The Tennis Game

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The Tennis Game (Conversation between Ilya Kabakov - Boris Groys), 1999-2001 Installation Mixed Media 1200 X 2000 Cm © Galleria Continua - Le Moulin
We are also weary, 2003 Plastic Flies On Wall Variable Dimensions © Galleria Continua - Le Moulin
The Tennis Game

46 rue de la Ferté Gaucher
June 27th, 2009 - October 4th, 2009
Opening: June 27th, 2009 6:00 PM - 12:00 AM

Friday, Saturday and Sunday from 12 midday to 6 pm
Tennis, television, installation


Ilya Kabakov (born in Dniepropetrovsk in 1933, Ukraine), worked in the Soviet Union as a children’s book illustrator until 1988. This context did not allow him to work as a ‘free’ artist. He left the Soviet Union, first of all staying in Germany and then moved to New York.

Emilia Kabakov (born in Dniepropetrovsk in 1945) studied music then experienced being a curator and gallery owner in New York from 1975. She has worked with Ilya Kabakov since 1989. They both live and work on Long Island (United States).

As Kabakov himself defines, their works of art are part of a‘Total Installation’, which signifies putting art and life in contact. His works are as much progressive, as they are romantic, and invite the spectator to concentrate on their own life, on the possibilities, the problems and the solutions with regard to their personal reality.

The main work of art presented at Galleria Continua / Le Moulin is Tennis Game, A conversation between Ilya Kabakov and Boris Groys, which re-stages the medieval custom of a philosophical argument, a type of intellectual tournament between two rivals. With a discussion of this kind, a preliminary subject was established and discussed by the two partners. The two rivals belonged to sides with different traditions and the joust was rich with abrupt movements. Here, a tennis court is surrounded by fourteen black paintings unwinding the thread of a conversation between the artist and Boris Groys: the sports game gives way to the dialectic and the sports ground becomes the scene of a re-transcribed verbal joust. The match was played by Ilya Kabakov and Boris Groys.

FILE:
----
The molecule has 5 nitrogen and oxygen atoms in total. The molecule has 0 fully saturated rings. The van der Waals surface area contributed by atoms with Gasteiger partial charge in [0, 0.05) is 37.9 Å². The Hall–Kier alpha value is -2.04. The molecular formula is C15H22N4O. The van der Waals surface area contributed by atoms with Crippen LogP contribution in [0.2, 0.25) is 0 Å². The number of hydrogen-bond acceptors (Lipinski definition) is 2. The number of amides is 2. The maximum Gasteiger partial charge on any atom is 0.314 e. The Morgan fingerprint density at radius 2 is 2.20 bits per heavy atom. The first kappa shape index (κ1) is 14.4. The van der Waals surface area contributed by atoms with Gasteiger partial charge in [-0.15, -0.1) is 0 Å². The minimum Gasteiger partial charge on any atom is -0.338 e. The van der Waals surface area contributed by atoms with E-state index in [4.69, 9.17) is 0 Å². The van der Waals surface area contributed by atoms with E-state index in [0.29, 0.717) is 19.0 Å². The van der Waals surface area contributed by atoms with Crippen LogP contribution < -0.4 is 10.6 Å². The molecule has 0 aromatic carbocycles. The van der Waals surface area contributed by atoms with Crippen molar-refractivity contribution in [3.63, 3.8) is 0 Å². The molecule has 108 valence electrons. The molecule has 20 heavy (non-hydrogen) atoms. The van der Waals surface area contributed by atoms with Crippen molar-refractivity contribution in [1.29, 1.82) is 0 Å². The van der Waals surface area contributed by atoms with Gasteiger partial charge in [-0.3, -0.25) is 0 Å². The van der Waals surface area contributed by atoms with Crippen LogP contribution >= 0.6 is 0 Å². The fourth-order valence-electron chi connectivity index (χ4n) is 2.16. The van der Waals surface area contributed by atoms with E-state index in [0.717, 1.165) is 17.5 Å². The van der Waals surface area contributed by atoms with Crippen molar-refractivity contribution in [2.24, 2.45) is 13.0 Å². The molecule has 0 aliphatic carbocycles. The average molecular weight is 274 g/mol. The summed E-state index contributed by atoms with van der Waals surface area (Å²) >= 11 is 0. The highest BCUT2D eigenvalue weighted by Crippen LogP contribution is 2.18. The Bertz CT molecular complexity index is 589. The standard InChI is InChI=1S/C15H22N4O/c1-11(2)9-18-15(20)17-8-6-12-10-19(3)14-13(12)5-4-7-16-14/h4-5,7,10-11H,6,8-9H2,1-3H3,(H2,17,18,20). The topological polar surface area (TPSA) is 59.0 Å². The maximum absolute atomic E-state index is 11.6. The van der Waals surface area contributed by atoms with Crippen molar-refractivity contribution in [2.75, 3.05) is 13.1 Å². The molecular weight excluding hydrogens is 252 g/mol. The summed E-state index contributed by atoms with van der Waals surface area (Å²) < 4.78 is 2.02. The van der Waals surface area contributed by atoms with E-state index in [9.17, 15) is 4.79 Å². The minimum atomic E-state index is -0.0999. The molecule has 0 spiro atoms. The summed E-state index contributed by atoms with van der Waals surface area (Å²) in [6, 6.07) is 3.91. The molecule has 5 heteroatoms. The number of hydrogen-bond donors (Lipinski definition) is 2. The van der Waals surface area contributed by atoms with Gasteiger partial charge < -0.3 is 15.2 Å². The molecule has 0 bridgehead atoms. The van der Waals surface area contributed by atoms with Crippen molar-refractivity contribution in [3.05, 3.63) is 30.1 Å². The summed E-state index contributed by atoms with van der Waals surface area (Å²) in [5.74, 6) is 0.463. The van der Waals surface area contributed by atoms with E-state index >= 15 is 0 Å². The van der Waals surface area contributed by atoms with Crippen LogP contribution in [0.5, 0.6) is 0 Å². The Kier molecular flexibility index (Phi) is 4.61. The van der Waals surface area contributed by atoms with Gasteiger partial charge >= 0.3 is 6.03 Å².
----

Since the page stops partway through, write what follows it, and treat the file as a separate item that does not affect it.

The spectators can watch past action on television screens. True, the players don’t have the same level as Boris Becker or Marat Safin, but the principal after all, is to love the game. At the same time, the spectators can contemplate the result of another game, written on the black painting. The dialogues between the philosopher Boris Groys and the artist Ilya Kabakov are presented like five rounds of a tennis match in which a question is served and then followed by a return shot.

Before Tennis Game, there was a preliminary study: ‘Strangers in the Arctic’, a travelling group exhibition in which the Kabakov participated in 1996, like the classic position of two players. The subject of this exhibition serves as a structure for the installation. The theme of a ‘stranger on foreign territory’ is similar to the situation between two match opponents.

What is the result of this match, who is the winner? Here, let’s quote he who resuscitated the tradition of the modern Olympic Games and pronounced the following words: "It is more important to participate than to win". This is applied to the participants themselves. What is the position of the reader/observer in such a case? It is not so obvious and everyone must judge for themselves.

Ilya & Emilia Kabakov’s work has been exhibited in many museums like the Museum of Modern Art (New York), the Centre Pompidou (Paris), the Hirshhorn Museum (Washington DC), the Stedelijk Museum (Amsterdam), at the Documenta IX, at the Whitney Biennial 1997, at the State Hermitage Museum (St. Petersburg) and in several Venice Biennials. In 1993 for example, they represented Russia at the 45th Venice Biennial with their installation The Red Pavilion. In 2008, a large retrospective: Alternative History of Art and Other Projects – and first exhibition in Russia since leaving at the end of the 1980’s – took place in four exhibition spaces in Moscow (State Pushkin Museum of Fine Arts, Center for Contemporary Culture Garage, Moscow, Contemporary Art Center, Winzavod, M&J Guelman Gallery). The Kabakov’s works of art feature in many public collections across Europe. They have also won a large number of honorary prizes, like the Oscar Kokoschka Preis (Vienna) in 2002, and they were made Chevaliers des Arts et des Lettres in Paris, in 1995.